A petty turf war surrounding the Slovak curator despoils Roerich’s Himalayan paradise.
It’s spring in Kullu, and the camellia bushes are thick with dark pink blooms in Nicholas Roerich’s beloved garden in the village of Naggar, Himachal Pradesh. A group of painters has set up easels here, and the spectacular snow-capped mountains in the distance are taking shape on them. Children are coming up the mountain path to the Roerich home, tourists are clicking pictures. Amidst all this, the great Russian painter’s ashes lie buried under a samadhi in a quiet corner of the cedar-dotted estate. It’s a charming scene, but one that provides no hint of the trouble brewing in Roerich’s Indian paradise: a bitter battle, no less, between the Russians, led by their ambassador in India, and the Himachal Pradesh government, over Roerich’s legacy.
Roerich, who died in 1947, wasn’t just a renowned painter but also a philosopher, scientist and explorer who, at the end of his Central Asian expedition in 1928, made Naggar his home. It is here that he and his elder son George Roerich collated the ethnographical and archaeological material gathered during the expedition and set up Urusvati, a Himalayan research institute, besides producing some 7,000 paintings of the Himalayas. And it was in Naggar that the senior Roerich conceived what was later to be known as the Roerich Pact (the basis for the Hague International Convention for Protection of Cultural Values in the Event of Armed Conflict), declaring all treasures of culture and art inviolable. It was here, too, that Roerich designed the Banner of Peace that today flies above many cultural and educational institutions across the world.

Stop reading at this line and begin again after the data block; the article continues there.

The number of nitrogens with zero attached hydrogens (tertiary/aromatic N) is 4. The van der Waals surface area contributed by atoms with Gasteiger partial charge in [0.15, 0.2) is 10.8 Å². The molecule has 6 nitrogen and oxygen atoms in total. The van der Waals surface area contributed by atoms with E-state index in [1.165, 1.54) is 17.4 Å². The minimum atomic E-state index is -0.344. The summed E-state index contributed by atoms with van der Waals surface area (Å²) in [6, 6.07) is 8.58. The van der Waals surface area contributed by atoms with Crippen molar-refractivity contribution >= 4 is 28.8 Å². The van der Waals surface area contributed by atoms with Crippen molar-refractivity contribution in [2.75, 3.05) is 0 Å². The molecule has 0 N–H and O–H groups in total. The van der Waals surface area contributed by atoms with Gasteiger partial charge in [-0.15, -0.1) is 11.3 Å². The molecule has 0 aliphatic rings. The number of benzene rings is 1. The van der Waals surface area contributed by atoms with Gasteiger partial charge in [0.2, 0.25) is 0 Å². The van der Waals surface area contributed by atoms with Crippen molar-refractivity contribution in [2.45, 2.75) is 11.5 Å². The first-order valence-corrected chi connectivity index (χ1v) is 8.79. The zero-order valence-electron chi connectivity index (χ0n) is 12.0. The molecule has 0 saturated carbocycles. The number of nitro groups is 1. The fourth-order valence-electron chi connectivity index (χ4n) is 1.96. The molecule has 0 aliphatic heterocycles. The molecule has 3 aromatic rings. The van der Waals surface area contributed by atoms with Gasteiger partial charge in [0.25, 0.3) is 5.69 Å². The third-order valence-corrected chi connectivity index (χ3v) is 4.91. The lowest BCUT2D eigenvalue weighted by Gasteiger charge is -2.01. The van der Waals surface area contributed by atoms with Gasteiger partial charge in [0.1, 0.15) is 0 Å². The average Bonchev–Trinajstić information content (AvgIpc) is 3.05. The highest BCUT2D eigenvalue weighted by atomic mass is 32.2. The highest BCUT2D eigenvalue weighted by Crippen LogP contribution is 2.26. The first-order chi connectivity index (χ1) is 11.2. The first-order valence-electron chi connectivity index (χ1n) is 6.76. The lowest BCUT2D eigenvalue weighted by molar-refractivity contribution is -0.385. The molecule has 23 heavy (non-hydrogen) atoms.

Nehru and Indira Gandhi with the Roerichs in 1947
In 1993, a year before she died, the legendary actress Devika Rani, who was married to Roerich’s younger son, Svetoslav, set up the International Roerich Memorial Trust (IRMT), comprising people from Russia and India, to preserve and extend the work done by the Roerich family. But nearly two decades later, this trust, headed by the Himachal Pradesh chief minister, and with the Russian ambassador as vice-president, has been torn by controversy.
It all came to a head last month, when, acting on a complaint of financial bungling and mismanagement by S.S. Chandel, a lifetime trustee of the IRMT and a retired tourism director of Himachal Pradesh, the chief minister ordered an inquiry. Chandel had submitted detailed charges against the trust’s curator and executive director, Alena Adamkova, a Slovak national who, in the last decade or so, is widely credited with transforming the once-obscure village of Naggar and the IRMT into a cultural and creative hub. In January, the Russian government honoured Adamkova, a specialist in Indian studies, with the Order of Friendship, its highest decoration for foreign citizens. This prompted Chandel to write to the Russian ambassador saying, “If the award has been given to Ms Adamkova to strengthen Indo-Russian friendly ties, then I must say that she has tried to ruin that very spirit and spread disaffection....”
The Russians have reacted with fury. At the March 5 meeting of the trust’s executive committee, Russian ambassador A.M. Kadakin, through his senior counsellor, “registered the Russian side’s serious concern and objection to the actions of Mr Chandel”, and also sought his expulsion from the IRMT. Making it clear that they would not “tolerate such provocations”, the Russians have said: “We consider such insinuations as an open insult to Russia and its head of state.”